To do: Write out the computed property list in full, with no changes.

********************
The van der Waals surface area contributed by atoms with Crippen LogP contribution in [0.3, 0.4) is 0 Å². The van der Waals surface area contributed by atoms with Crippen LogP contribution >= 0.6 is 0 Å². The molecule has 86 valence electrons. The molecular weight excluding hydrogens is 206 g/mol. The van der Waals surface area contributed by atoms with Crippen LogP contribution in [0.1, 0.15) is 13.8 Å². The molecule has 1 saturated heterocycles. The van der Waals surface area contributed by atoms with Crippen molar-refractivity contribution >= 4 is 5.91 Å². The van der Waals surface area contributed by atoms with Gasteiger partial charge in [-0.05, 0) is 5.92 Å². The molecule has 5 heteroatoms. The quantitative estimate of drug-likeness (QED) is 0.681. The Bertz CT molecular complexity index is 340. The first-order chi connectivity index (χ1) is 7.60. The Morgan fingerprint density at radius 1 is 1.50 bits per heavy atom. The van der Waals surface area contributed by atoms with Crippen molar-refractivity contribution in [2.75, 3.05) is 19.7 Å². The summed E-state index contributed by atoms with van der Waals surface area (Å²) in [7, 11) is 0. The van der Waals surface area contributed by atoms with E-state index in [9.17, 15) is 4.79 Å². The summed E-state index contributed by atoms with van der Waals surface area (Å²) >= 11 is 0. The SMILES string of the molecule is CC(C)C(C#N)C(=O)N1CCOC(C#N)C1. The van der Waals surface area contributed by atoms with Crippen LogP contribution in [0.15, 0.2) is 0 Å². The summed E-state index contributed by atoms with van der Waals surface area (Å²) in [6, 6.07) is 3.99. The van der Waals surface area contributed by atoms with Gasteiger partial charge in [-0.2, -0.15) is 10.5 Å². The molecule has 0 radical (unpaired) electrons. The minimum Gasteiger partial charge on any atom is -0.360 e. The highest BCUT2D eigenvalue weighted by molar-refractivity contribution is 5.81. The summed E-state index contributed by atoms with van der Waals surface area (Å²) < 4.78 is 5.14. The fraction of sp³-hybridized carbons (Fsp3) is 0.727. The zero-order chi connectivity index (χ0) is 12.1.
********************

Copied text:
The van der Waals surface area contributed by atoms with Crippen LogP contribution in [0.3, 0.4) is 0 Å². The van der Waals surface area contributed by atoms with Crippen LogP contribution >= 0.6 is 0 Å². The molecule has 86 valence electrons. The molecular weight excluding hydrogens is 206 g/mol. The van der Waals surface area contributed by atoms with Crippen LogP contribution in [0.1, 0.15) is 13.8 Å². The molecule has 1 saturated heterocycles. The van der Waals surface area contributed by atoms with Crippen molar-refractivity contribution >= 4 is 5.91 Å². The van der Waals surface area contributed by atoms with Gasteiger partial charge in [-0.05, 0) is 5.92 Å². The molecule has 5 heteroatoms. The quantitative estimate of drug-likeness (QED) is 0.681. The Bertz CT molecular complexity index is 340. The first-order chi connectivity index (χ1) is 7.60. The Morgan fingerprint density at radius 1 is 1.50 bits per heavy atom. The van der Waals surface area contributed by atoms with Crippen molar-refractivity contribution in [2.75, 3.05) is 19.7 Å². The summed E-state index contributed by atoms with van der Waals surface area (Å²) in [7, 11) is 0. The van der Waals surface area contributed by atoms with E-state index in [9.17, 15) is 4.79 Å². The summed E-state index contributed by atoms with van der Waals surface area (Å²) >= 11 is 0. The SMILES string of the molecule is CC(C)C(C#N)C(=O)N1CCOC(C#N)C1. The van der Waals surface area contributed by atoms with Crippen LogP contribution in [0.15, 0.2) is 0 Å². The summed E-state index contributed by atoms with van der Waals surface area (Å²) in [6, 6.07) is 3.99. The van der Waals surface area contributed by atoms with Gasteiger partial charge in [-0.2, -0.15) is 10.5 Å². The molecule has 0 radical (unpaired) electrons. The minimum Gasteiger partial charge on any atom is -0.360 e. The highest BCUT2D eigenvalue weighted by molar-refractivity contribution is 5.81. The summed E-state index contributed by atoms with van der Waals surface area (Å²) < 4.78 is 5.14. The fraction of sp³-hybridized carbons (Fsp3) is 0.727. The zero-order chi connectivity index (χ0) is 12.1.